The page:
Published: 2 May 2012
Revegetation to the rescue of woodland birds
Australia has a good chance of being able to save most of its endangered native woodland birds, according to one of the biggest field studies ever conducted here.
Endangered woodland bird species such as hooded robins are benefiting from native tree regrowth on farmland.
Researchers from the ARC Centre of Excellence for Environmental Decisions (CEED), the Federal Government’s National Environmental Research Program (NERP) and the Australian National University have found that many native birds feared headed for extinction have shown remarkable rates of recovery on farms where regrowth and plantings of native trees are flourishing.
In a huge field science effort, the team monitored 193 sites on 46 farms across southern NSW over ten years, to study the effect on native birds of different ways of managing native vegetation.1
‘It’s an extremely encouraging result,’ says team leader Professor David Lindenmayer.
‘We’ve seen a big increase in numbers of rare and endangered birds on farms in southern Australia, despite the drought. It’s really good news, and a true credit to all the farmers who have worked so hard to protect and restore native vegetation.’
The team’s research, published in the online journal PloS One, indicates that plantings and regrowth areas, where grazing pressure has been reduced, have seen the biggest return of native birds – compared with ‘old growth’ areas still being heavily grazed.
‘We think this is because, in both new planting and regrowth areas, there is an under-storey of young, vigorous trees and shrubs which is attractive to many woodland birds, including rare and endangered species such as the diamond firetail, hooded robin, flame robin and black-chinned honeyeater,’ adds Prof. Lindenmayer.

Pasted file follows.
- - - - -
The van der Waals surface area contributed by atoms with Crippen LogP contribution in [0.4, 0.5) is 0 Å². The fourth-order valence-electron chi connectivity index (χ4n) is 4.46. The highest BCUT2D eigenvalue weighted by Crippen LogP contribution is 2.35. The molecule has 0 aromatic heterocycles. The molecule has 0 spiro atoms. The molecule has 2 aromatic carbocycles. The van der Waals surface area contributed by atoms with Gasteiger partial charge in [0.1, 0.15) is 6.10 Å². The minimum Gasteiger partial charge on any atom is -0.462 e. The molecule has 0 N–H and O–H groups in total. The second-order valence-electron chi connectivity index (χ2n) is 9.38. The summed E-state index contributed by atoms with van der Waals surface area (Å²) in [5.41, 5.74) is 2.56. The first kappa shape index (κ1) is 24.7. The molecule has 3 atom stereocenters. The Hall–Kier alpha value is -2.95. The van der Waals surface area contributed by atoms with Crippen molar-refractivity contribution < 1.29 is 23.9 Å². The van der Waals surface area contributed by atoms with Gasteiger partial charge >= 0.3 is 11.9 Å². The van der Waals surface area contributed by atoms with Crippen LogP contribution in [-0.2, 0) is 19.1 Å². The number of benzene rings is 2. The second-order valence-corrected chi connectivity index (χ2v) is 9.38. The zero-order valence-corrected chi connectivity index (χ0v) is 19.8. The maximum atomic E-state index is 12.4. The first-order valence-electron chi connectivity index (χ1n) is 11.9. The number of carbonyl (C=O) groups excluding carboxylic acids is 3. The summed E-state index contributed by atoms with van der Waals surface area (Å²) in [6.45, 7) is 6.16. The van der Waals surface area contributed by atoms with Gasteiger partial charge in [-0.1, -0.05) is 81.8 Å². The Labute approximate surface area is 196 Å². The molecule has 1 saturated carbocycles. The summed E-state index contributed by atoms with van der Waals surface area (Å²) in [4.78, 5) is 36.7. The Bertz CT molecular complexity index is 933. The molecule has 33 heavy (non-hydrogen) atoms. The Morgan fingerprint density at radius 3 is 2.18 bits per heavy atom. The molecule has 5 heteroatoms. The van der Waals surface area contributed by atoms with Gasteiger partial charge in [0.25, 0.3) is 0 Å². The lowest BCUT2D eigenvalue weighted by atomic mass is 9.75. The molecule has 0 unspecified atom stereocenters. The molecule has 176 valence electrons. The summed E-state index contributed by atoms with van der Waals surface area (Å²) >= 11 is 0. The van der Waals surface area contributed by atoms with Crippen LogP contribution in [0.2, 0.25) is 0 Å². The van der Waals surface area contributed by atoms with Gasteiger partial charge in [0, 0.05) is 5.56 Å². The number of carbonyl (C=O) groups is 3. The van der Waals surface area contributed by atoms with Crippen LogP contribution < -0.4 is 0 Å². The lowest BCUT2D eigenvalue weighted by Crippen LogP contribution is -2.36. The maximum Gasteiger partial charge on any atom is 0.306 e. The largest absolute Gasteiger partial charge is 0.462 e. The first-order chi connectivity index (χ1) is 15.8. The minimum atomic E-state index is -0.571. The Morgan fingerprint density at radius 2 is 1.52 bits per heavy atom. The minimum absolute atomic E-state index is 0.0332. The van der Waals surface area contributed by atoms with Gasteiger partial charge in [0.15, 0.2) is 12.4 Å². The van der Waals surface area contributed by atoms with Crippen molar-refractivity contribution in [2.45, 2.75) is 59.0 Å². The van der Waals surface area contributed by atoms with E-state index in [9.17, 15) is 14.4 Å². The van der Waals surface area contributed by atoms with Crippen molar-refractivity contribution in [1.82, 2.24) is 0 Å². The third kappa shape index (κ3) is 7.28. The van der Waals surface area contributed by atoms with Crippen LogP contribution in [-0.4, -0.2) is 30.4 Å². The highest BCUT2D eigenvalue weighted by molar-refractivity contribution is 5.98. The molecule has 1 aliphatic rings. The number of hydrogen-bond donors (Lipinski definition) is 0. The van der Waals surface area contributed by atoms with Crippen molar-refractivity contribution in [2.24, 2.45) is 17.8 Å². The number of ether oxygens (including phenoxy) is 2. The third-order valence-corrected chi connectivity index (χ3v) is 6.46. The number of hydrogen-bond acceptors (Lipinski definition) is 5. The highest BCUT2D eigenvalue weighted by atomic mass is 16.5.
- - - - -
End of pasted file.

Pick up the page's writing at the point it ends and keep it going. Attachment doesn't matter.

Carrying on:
‘In heavily-grazed old-growth areas, on the other hand, the ground between the trees is more open and less attractive to these types of woodland bird.’
The survey found an average of 29 bird species in new planting areas, 25 in seedling regrowth areas and 20 in areas re-sprouting after fires or land clearing – compared with only 15 bird types in old-growth areas where trees were all mature or ageing.
‘This calls for farm planning at a whole new level, but the hundreds of farmers who we are working with us are already into this. They are very excited by the results we’ve been seeing,’ says Prof. Lindenmayer.
‘For the first time there is a clear measure of the quality of their stewardship of the native landscape, they can see the benefits for themselves – and success is motivating them to try even harder.’
The team’s findings suggest that a range of vegetation growth types are likely to be required in a given farmland area to support the diverse array of bird species that inhabit Australian temperate woodland ecosystems.
The researchers say the results also highlight the inherent conservation value of regrowth woodland and suggest that current policies which allow it to be cleared or thinned need to be carefully re-examined.
The research paper CEED is an Australian Research Council funded Centre of Excellence for Environmental Decisions and NERP is the Commonwealth’s National Environmental Research Program (NERP). Their research tackles key gaps in environmental decision-making, monitoring and adaptive management.
1 David B. Lindenmayer, Amanda R. Northrop-Mackie, Rebecca Montague-Drake, Mason Crane, Damian Michael, Sachiko Okada and Philip Gibbons (2012) Not all kinds of revegetation are created equal: revegetation type influences bird assemblages in threatened Australian woodland ecosystems, PlosOne.